The diplomatic immunity row

Goes without saying that what happened was totally horrible and it’s rightly devastating for the victim’s family - and I understand instinctive response that the woman should come back to the UK and “face justice”. But the more I think about it, the more I wonder what end it would serve? Say she’s convicted of causing death by dangerous driving and does time - arguably if she’s a chronically unsafe driver then she’s off the roads (though she’s off the UK roads now anyway), and I guess it acts as a “deterrent” for other potentially dangerous drivers (but is this the kind of crime where public punishment actually helps lower offending rates?)

I don’t know what’s in her head or heart, but she’s presumably wracked with guilt and will have to cope with that for the rest of her life. Who really benefits from her suffering in prison along with that?

I suppose the fact she legged it to the US sits badly with people, otherwise this story would probably have not even been reported on in the media


gonna kill someone by dangerous driving and then go and live in Andorra for a bit. brb.

1 Like

Yeah absolutely - and like I said, the instinctual reaction of course is “this is outrageous, she needs to come and take responsibility for what she’s done”. I don’t know, I guess it just raises broader questions for me about criminal justice and how we process that, and to what end.

Probably a very simple of looking at it, but I just think she should be held to the same process as anyone else.

For me, it’s not about who benefits from her going to prison, it’s about the law applying differently to someone based on a position of privilege. I’m sure there are many people in prison who are distraught with guilt and I think the penal system is completed flawed, but she should put through the same system as anyone else.


Was going to say this. It’s the arrogance / cowardice of using her position to avoid any repercussion for her actions that stinks (that and killing someone because you’re not obeying the rules of the road, obviously).

1 Like

I don;t know any details of the circumstances of the crash (not sure if that’s been shared at all or not) - but I strongly suspect that if she’d stuck around to face the music she would have got little more than a ban anyway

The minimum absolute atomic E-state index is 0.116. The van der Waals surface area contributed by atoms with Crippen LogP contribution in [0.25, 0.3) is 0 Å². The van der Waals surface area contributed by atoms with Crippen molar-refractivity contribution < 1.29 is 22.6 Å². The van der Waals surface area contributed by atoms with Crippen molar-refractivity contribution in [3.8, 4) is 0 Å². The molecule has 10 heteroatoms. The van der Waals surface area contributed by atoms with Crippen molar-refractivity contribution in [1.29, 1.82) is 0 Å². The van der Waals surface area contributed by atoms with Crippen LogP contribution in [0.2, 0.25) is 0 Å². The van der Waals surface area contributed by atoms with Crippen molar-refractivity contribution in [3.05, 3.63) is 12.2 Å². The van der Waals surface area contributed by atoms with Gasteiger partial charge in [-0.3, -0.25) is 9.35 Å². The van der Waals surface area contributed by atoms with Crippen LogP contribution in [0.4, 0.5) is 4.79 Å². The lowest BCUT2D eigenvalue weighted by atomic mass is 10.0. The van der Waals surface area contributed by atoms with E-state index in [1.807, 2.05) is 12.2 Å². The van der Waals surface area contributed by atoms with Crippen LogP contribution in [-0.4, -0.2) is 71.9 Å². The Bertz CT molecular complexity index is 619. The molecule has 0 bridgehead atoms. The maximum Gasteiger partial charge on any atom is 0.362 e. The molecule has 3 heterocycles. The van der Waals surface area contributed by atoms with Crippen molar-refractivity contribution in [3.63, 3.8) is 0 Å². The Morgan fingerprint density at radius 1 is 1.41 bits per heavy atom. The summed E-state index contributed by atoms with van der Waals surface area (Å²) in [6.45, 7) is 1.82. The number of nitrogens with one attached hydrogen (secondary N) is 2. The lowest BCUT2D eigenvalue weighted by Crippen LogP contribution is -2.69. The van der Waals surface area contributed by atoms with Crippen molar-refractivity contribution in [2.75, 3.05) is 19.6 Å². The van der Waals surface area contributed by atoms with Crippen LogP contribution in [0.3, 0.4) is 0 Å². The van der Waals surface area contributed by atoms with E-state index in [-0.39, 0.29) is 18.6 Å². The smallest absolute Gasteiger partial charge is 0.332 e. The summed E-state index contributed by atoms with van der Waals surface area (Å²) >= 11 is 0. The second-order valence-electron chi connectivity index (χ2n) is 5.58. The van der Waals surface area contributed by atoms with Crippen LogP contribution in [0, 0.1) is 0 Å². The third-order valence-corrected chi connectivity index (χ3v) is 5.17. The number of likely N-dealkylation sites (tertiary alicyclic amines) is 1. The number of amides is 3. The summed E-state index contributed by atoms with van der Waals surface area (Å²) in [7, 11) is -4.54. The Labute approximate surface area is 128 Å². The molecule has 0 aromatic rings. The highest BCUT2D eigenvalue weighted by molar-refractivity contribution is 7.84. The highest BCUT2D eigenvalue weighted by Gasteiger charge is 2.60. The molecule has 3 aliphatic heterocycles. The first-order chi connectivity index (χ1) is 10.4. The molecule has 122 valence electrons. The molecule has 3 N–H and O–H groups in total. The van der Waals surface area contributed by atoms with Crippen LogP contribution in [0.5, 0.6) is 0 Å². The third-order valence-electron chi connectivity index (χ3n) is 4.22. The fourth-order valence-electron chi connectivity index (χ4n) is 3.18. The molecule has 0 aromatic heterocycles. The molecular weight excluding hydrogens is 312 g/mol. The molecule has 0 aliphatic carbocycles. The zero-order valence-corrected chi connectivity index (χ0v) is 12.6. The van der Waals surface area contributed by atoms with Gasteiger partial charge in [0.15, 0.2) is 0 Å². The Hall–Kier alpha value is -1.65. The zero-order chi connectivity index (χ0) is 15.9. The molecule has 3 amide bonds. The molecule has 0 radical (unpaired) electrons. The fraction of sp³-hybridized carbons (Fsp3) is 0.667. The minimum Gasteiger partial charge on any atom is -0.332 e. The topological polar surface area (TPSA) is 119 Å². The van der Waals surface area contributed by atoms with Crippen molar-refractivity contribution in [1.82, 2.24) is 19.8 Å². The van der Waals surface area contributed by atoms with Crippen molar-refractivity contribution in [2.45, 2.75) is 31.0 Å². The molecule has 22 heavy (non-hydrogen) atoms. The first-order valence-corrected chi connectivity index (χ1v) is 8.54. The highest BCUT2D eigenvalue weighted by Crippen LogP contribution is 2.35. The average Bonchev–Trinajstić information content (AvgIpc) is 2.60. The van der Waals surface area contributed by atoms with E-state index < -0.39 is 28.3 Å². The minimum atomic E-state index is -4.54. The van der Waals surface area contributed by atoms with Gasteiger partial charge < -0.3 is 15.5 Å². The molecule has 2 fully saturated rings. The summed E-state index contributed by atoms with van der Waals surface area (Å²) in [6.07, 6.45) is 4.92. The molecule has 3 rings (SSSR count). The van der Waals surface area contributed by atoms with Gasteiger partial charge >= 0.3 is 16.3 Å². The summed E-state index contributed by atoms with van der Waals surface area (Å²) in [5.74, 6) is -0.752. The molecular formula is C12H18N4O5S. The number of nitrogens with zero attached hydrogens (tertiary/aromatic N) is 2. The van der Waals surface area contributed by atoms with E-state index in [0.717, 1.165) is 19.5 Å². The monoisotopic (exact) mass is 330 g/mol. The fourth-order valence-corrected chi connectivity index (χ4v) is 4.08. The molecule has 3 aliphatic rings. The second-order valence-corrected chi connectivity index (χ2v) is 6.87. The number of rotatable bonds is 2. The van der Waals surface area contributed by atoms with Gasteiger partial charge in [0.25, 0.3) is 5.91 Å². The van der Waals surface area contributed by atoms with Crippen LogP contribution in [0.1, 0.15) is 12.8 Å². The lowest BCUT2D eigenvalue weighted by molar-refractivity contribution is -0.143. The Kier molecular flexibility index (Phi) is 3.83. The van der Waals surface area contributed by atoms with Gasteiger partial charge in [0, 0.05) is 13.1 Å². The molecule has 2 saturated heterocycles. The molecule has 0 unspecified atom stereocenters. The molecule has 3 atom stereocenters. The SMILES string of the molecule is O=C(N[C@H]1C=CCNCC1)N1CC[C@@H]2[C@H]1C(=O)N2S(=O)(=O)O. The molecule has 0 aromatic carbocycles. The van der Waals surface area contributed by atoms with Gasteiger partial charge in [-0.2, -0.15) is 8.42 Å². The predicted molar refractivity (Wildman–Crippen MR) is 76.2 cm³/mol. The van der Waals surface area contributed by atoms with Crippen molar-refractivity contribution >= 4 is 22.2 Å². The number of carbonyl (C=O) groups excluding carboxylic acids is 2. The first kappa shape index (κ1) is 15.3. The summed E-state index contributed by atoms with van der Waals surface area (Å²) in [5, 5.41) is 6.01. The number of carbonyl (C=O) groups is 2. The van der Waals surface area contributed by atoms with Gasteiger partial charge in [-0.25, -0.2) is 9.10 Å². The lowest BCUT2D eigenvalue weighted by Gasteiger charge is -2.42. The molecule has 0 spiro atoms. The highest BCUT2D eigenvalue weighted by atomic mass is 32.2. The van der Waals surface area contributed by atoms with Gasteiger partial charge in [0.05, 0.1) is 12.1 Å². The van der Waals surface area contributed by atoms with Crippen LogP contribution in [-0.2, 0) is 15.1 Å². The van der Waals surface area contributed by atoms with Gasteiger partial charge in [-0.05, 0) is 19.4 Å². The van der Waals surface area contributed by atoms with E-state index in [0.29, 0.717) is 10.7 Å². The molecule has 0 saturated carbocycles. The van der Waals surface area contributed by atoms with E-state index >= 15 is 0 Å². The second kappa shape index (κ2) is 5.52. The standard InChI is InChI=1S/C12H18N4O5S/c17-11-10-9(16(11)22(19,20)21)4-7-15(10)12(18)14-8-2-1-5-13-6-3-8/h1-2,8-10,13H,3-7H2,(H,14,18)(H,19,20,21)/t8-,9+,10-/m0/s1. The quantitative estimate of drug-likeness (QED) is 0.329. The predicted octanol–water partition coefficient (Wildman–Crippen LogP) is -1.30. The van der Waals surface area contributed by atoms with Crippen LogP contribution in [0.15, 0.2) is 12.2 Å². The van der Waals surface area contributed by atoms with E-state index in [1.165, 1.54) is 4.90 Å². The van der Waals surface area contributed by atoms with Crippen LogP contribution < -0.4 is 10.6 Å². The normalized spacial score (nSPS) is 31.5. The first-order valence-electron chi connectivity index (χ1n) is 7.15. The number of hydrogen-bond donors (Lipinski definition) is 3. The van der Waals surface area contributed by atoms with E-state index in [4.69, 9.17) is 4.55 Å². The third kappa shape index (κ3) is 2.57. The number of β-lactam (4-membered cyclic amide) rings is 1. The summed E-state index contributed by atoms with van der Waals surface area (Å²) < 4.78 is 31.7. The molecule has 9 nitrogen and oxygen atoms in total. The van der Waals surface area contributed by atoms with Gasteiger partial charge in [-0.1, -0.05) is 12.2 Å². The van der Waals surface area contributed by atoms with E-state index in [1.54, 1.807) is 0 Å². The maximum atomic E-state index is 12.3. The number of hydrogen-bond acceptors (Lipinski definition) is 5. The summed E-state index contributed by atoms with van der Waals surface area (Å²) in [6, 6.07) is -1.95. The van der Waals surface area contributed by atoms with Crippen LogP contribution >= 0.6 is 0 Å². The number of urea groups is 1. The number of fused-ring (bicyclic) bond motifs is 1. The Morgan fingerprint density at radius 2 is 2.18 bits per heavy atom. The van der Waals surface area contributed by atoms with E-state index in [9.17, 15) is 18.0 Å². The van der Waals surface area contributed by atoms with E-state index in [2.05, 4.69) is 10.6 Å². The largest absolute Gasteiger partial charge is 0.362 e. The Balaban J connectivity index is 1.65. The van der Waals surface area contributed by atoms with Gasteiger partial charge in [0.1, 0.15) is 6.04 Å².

isn’t diplomatic immunity a thing to stop arbitrary prosecution of diplomats for political gain and ensuring they aren’t arrested during times of conflict between two states? I don’t think it really applies to say, mowing someone over on the road.


From what I gather she pulled out of the airbase on to the wrong side of the wrong (presumably because she forgot what side she should be on) and hit the biker head on. She did speak to police at the scene and then again the next day, but left the country before any arrest was made.

The parallels with Matthew Broderick are interesting - like you say, ultimately he was only fined:

Also good for avoiding millions of pounds worth of parking fines.


I’m a terrible person for reading “Matthew Broderick 1987 car crash” and thinking “oof, did they make a Ferris Bueller 2?”

1 Like

used to work next to the Angolan embassy, and they used to place traffic cones outside on otherwise legit parking spaces.

used to share a smoke with some of the security detail there sometimes - top lads, the Angolans.


The idea of justice has always been a weird one for me as I can’t see how locking someone up would make me feel better about losing a loved one.

That said, the families of victims do often appear to find some element of closure when people are held to account for what they’ve done. I couldn’t give a toss about what the public or press think, but if justice is important in the eyes of the family then she should be held to account. I can understand the instinct to flee the country, but she’s had time to think about it- if she’s someone that’s going to struggle to live with the guilt of what she’s done, I’d have thought it would be less of a burden on her conscience to come back and answer whatever questions the police have. It’s not like she’s been accused of murder.

1 Like

Why not apply this logic to a multitude of crimes? If she is found guilty of causing death by dangerous driving then she should serve a sentence appropriate for that crime, imo.


just ban her from driving for life, taxpayers give everybody counselling for as long as is needed


I also think that abusing the principle of diplomatic immunity for a crime like this sets a bad precedent for other crimes be committed without justice being followed through to its conclusion.


Surely that could be said for all crime, no?

A thousand years ago I worked for customer accounts at British Telecom. We had a perennial problem with US service men running up huge phone bills and returning to the States without paying.

I am also a terrible person. Every time I hear ‘diplomatic immunity’ I say it back like:


I have this song in my head now, fwiw